For many paramyxoviruses, including Newcastle disease virus (NDV), syncytia formation requires the expression of both surface glycoproteins (HN and F) in the same cell, and evidence suggests that fusion involves a specific interaction between the HN and F proteins (23, 73). Because a potential interaction in paramyxovirus infected cells has never been clearly demonstrated, such an interaction was explored in Chapter 2 using coimmunoprecipitation and crosslinking. Both HN and F proteins could be precipitated with heterologous antisera after a five minute radioactive pulse as well as after a two hour chase in non-radioactive media, but at low levels. Chemical crosslinking ...


The Ctl Memory Responses To Influenza A Viruses In Humans: A Dissertation, Julie Marie Jameson Nov 1999

The Ctl Memory Responses To Influenza A Viruses In Humans: A Dissertation, Julie Marie Jameson

GSBS Dissertations and Theses

Influenza A virus infections are a major cause of morbidity and mortality in the United States and throughout the world. The current vaccine elicits primarily a humoral response that is specific for the external glycoproteins hemagglutinin (HA) and neuraminidase (NA). However, these are the viral proteins that are most susceptible to antigenic shift and drift, and can evade the humoral response. Cytotoxic T lymphocytes (CTL) recognize and lyse virus-infected cells and are important in clearing influenza A virus infections. CTL can recognize epitopes on both the external glycoproteins and the more conserved internal viral proteins. This thesis investigates the hypothesis ...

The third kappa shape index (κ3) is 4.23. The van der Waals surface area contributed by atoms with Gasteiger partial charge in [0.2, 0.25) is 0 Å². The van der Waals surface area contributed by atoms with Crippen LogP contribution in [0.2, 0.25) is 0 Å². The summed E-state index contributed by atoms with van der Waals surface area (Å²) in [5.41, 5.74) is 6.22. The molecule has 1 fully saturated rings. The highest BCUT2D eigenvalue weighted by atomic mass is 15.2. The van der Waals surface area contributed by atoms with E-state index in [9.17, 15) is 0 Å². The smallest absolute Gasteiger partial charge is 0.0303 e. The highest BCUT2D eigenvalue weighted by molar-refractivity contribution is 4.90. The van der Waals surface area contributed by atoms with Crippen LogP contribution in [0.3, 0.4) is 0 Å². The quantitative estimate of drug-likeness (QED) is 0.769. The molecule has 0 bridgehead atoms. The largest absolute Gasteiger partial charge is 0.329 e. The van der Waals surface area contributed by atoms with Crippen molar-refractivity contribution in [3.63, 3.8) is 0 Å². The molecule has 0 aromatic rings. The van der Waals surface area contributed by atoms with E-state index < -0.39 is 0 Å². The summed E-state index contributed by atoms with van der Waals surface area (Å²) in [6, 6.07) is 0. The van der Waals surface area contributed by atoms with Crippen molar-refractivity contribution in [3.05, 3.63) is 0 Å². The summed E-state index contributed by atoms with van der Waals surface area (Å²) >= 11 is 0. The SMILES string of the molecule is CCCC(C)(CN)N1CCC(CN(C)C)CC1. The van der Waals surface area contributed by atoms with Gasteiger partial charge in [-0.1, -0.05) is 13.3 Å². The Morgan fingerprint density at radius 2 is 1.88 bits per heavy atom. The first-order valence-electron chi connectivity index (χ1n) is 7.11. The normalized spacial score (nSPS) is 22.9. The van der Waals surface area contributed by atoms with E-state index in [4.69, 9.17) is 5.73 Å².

Characterization Of The Molecular Mechanisms Regulating The Agrin Signaling Pathway: A Dissertation, Laura Jalso Megeath Oct 1999

Characterization Of The Molecular Mechanisms Regulating The Agrin Signaling Pathway: A Dissertation, Laura Jalso Megeath

GSBS Dissertations and Theses

The nervous system requires rapid, efficient, and accurate transmission between cells for proper functioning. Synapses are the predominant structures through which such vital communication occurs. How synapses are formed, maintained, and eliminated are questions of fundamental importance.

At the nerve-muscle synapse, formation of the postsynaptic apparatus is directed by agrin. The hallmark activity of agrin is the aggregation of acetylcholine receptors (AChRs) into dense clusters opposite the presynaptic nerve terminal. Early events in the agrin signal transduction cascade include activation of the receptor tyrosine kinase MuSK and tyrosine phosphorylation of AChRs, but how these events lead to AChR cluster formation ...